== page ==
The center represents the latest iteration of commercial REST — less like a lab and more like a spa. The practice is on its way to becoming a full-fledged cousin of yoga, meditation and acupuncture. Indeed, according to data from Float Tank Solutions, a group that hosts an annual Float Conference in Portland, Oregon, about 69 percent of centers they surveyed offer services aside from floating, the most common of which are massage, yoga and chiropractic.

Like mindfulness meditation, REST has begun to increase its mass appeal by embracing hard science. Suedfeld said the relationship between the commercial float centers and the professionals researching REST was once an antagonistic one; now, Suedfeld and some of his colleagues speak yearly at the Float Conference. Their research points to potential therapeutic benefits of floating. Suedfeld cites studies demonstrating that chamber REST — a dry version of flotation REST — has been shown to improve performance on memory tasks, enhance creativity and evoke pleasant memories. Flotation REST has been shown to reduce blood pressure and muscle tension, alleviate some types of insomnia and, when used in conjunction with positive visualization, improve athletic performance.

Exactly why REST does what it does hasn’t yet been pinned down. Some researchers have proposed that the benefits stem simply from deep relaxation, others from the shift in focus from external to internal processes, others from the prodigious quantities of Epsom salts that keep the water buoyant. Suedfeld has argued that during REST the part of the brain that is “logical and problem-solving” relinquishes its usual dominance, thus allowing “the nonlinear and nonverbal part of the brain” to become less suppressed. Increases in creativity and physical coordination are thus the result of a “change in the hemispheric dominance of the brain.” Others have taken a psychoanalytic tack and posited that a dip in the tank affects the unconscious. A few have argued that it resembles a return to the womb.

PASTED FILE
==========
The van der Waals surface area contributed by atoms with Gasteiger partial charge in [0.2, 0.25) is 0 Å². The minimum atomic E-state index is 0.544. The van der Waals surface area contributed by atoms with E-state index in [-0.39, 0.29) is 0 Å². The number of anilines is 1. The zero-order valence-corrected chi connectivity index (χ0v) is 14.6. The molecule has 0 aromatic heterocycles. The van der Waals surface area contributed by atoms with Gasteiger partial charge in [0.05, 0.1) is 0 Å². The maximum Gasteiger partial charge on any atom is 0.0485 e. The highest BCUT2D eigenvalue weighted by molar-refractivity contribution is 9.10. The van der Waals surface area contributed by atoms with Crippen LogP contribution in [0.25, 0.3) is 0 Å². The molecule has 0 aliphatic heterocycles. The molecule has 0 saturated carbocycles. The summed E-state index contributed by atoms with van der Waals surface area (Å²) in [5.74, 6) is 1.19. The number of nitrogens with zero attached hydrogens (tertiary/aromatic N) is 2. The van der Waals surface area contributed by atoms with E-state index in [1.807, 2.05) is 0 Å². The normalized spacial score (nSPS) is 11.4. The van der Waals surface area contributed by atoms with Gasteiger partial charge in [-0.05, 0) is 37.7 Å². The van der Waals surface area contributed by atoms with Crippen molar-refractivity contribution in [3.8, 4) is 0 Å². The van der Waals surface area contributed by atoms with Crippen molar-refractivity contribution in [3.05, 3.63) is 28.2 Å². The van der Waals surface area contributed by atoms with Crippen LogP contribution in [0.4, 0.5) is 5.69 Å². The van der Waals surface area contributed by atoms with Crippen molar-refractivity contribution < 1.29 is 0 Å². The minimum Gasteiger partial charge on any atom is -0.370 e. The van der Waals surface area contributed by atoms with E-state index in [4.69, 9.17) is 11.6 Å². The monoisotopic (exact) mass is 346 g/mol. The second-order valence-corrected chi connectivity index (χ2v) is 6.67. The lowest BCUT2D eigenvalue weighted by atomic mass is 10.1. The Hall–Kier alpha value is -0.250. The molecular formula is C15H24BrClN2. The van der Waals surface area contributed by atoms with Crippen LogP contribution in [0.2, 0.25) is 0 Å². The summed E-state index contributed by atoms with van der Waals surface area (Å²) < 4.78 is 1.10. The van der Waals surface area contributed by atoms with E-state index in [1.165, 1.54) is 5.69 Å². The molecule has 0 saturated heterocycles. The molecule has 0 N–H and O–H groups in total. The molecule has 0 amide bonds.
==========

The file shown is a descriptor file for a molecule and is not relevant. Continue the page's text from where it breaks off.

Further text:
This last speculation is at heart a metaphor, and one I can’t argue with. But if REST is like a glance back before birth, it’s also like a peek ahead to the tomb. Or maybe it’s a baptism in both: a dip in our beginning and our end, a quick duck out of the harsh middle and into a void.

Of course, as with most forms of escape, in the end one can’t help but come away with an awareness of escape’s impossibility. Towards the end of my float I begin desperately to need to use the bathroom. I wait it out, and in time the music comes back on to signal my time is up. I turn the tank’s light on, am blinded, turn it off, fumble for the door and step out with my hand over my eyes. I shower and check my phone, shocked to find that about 75 minutes have passed; I would have guessed about 40.

Things start to happen again. I shower and dress. I make small talk with Chris, another member of the Surrender to the Float team. A friend arrives to pick me up; on the way back we’ll stop at Best Buy to buy an adapter for his laptop. It’s dark out when we leave, about a quarter to six. I feel lighter, a little tingly, a little dazed. Snowflakes fall, incomprehensibly multiple, glinting against the darkness. They look, for a moment, like nothing I’ve ever seen before, like something for which I have no words.